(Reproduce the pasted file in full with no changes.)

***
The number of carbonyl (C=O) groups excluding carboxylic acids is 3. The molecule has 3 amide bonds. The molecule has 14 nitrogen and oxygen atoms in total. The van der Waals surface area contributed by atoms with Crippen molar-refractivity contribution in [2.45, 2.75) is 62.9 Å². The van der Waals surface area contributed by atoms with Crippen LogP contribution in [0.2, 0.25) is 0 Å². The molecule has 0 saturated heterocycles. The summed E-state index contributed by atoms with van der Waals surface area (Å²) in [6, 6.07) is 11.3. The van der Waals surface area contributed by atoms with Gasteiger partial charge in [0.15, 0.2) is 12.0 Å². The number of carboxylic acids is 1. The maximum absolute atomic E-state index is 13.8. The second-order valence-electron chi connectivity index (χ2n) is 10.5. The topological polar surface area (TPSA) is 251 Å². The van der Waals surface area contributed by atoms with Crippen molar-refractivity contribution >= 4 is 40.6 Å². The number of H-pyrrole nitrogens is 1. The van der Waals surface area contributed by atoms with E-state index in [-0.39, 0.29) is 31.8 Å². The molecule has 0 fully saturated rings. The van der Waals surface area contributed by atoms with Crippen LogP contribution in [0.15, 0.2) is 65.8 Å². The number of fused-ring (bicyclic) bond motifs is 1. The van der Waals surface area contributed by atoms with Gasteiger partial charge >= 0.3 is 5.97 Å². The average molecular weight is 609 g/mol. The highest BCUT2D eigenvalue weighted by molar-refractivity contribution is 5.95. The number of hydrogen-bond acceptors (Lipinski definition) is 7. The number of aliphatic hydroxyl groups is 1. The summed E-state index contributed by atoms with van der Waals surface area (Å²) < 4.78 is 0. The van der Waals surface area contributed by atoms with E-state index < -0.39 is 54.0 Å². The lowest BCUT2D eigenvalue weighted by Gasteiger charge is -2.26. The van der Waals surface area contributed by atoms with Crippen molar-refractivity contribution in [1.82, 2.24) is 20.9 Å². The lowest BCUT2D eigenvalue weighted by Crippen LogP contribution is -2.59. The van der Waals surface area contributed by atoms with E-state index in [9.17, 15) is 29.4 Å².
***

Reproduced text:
The number of carbonyl (C=O) groups excluding carboxylic acids is 3. The molecule has 3 amide bonds. The molecule has 14 nitrogen and oxygen atoms in total. The van der Waals surface area contributed by atoms with Crippen molar-refractivity contribution in [2.45, 2.75) is 62.9 Å². The van der Waals surface area contributed by atoms with Crippen LogP contribution in [0.2, 0.25) is 0 Å². The molecule has 0 saturated heterocycles. The summed E-state index contributed by atoms with van der Waals surface area (Å²) in [6, 6.07) is 11.3. The van der Waals surface area contributed by atoms with Gasteiger partial charge in [0.15, 0.2) is 12.0 Å². The number of carboxylic acids is 1. The maximum absolute atomic E-state index is 13.8. The second-order valence-electron chi connectivity index (χ2n) is 10.5. The topological polar surface area (TPSA) is 251 Å². The van der Waals surface area contributed by atoms with Crippen molar-refractivity contribution >= 4 is 40.6 Å². The number of H-pyrrole nitrogens is 1. The van der Waals surface area contributed by atoms with E-state index in [-0.39, 0.29) is 31.8 Å². The molecule has 0 fully saturated rings. The van der Waals surface area contributed by atoms with Crippen LogP contribution in [0.15, 0.2) is 65.8 Å². The number of fused-ring (bicyclic) bond motifs is 1. The van der Waals surface area contributed by atoms with Gasteiger partial charge >= 0.3 is 5.97 Å². The average molecular weight is 609 g/mol. The highest BCUT2D eigenvalue weighted by molar-refractivity contribution is 5.95. The number of hydrogen-bond acceptors (Lipinski definition) is 7. The number of aliphatic hydroxyl groups is 1. The summed E-state index contributed by atoms with van der Waals surface area (Å²) < 4.78 is 0. The van der Waals surface area contributed by atoms with E-state index < -0.39 is 54.0 Å². The lowest BCUT2D eigenvalue weighted by Gasteiger charge is -2.26. The van der Waals surface area contributed by atoms with Crippen molar-refractivity contribution in [1.82, 2.24) is 20.9 Å². The lowest BCUT2D eigenvalue weighted by Crippen LogP contribution is -2.59. The van der Waals surface area contributed by atoms with E-state index in [9.17, 15) is 29.4 Å².